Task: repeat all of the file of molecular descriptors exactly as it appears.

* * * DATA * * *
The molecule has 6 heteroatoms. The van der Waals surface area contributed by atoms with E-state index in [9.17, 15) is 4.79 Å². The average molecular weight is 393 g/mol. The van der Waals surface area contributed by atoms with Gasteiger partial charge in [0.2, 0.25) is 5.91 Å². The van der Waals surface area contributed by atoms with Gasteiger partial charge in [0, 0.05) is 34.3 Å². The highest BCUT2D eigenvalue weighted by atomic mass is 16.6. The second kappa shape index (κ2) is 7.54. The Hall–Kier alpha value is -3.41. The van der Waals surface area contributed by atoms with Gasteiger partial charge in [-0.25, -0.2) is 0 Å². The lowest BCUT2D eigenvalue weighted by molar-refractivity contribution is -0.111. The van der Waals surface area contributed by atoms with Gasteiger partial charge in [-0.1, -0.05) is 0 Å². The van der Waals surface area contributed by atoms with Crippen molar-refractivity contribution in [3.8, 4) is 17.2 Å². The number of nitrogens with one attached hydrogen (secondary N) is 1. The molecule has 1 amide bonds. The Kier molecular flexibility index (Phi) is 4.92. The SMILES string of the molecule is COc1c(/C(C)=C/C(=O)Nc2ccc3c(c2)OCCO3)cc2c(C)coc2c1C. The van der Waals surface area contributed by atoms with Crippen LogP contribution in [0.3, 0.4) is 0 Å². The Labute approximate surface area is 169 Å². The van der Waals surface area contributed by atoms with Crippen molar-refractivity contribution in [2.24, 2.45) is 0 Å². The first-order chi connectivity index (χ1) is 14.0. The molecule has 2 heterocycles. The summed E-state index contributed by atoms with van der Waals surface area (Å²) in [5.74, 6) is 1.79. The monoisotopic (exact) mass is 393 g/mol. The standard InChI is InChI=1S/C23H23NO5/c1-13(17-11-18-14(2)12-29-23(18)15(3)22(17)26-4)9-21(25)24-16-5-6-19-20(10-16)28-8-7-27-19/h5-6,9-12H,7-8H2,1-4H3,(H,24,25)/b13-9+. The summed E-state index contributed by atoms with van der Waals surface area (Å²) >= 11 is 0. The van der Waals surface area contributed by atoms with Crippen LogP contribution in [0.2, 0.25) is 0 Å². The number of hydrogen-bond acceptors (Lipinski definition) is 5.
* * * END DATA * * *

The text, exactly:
The molecule has 6 heteroatoms. The van der Waals surface area contributed by atoms with E-state index in [9.17, 15) is 4.79 Å². The average molecular weight is 393 g/mol. The van der Waals surface area contributed by atoms with Gasteiger partial charge in [0.2, 0.25) is 5.91 Å². The van der Waals surface area contributed by atoms with Gasteiger partial charge in [0, 0.05) is 34.3 Å². The highest BCUT2D eigenvalue weighted by atomic mass is 16.6. The second kappa shape index (κ2) is 7.54. The Hall–Kier alpha value is -3.41. The van der Waals surface area contributed by atoms with Gasteiger partial charge in [-0.25, -0.2) is 0 Å². The lowest BCUT2D eigenvalue weighted by molar-refractivity contribution is -0.111. The van der Waals surface area contributed by atoms with Gasteiger partial charge in [-0.1, -0.05) is 0 Å². The van der Waals surface area contributed by atoms with Crippen molar-refractivity contribution in [3.8, 4) is 17.2 Å². The number of nitrogens with one attached hydrogen (secondary N) is 1. The molecule has 1 amide bonds. The Kier molecular flexibility index (Phi) is 4.92. The SMILES string of the molecule is COc1c(/C(C)=C/C(=O)Nc2ccc3c(c2)OCCO3)cc2c(C)coc2c1C. The van der Waals surface area contributed by atoms with Crippen LogP contribution in [0.3, 0.4) is 0 Å². The Labute approximate surface area is 169 Å². The van der Waals surface area contributed by atoms with Crippen molar-refractivity contribution in [2.24, 2.45) is 0 Å². The first-order chi connectivity index (χ1) is 14.0. The molecule has 2 heterocycles. The summed E-state index contributed by atoms with van der Waals surface area (Å²) in [5.74, 6) is 1.79. The monoisotopic (exact) mass is 393 g/mol. The standard InChI is InChI=1S/C23H23NO5/c1-13(17-11-18-14(2)12-29-23(18)15(3)22(17)26-4)9-21(25)24-16-5-6-19-20(10-16)28-8-7-27-19/h5-6,9-12H,7-8H2,1-4H3,(H,24,25)/b13-9+. The summed E-state index contributed by atoms with van der Waals surface area (Å²) >= 11 is 0. The van der Waals surface area contributed by atoms with Crippen LogP contribution in [0.2, 0.25) is 0 Å². The number of hydrogen-bond acceptors (Lipinski definition) is 5.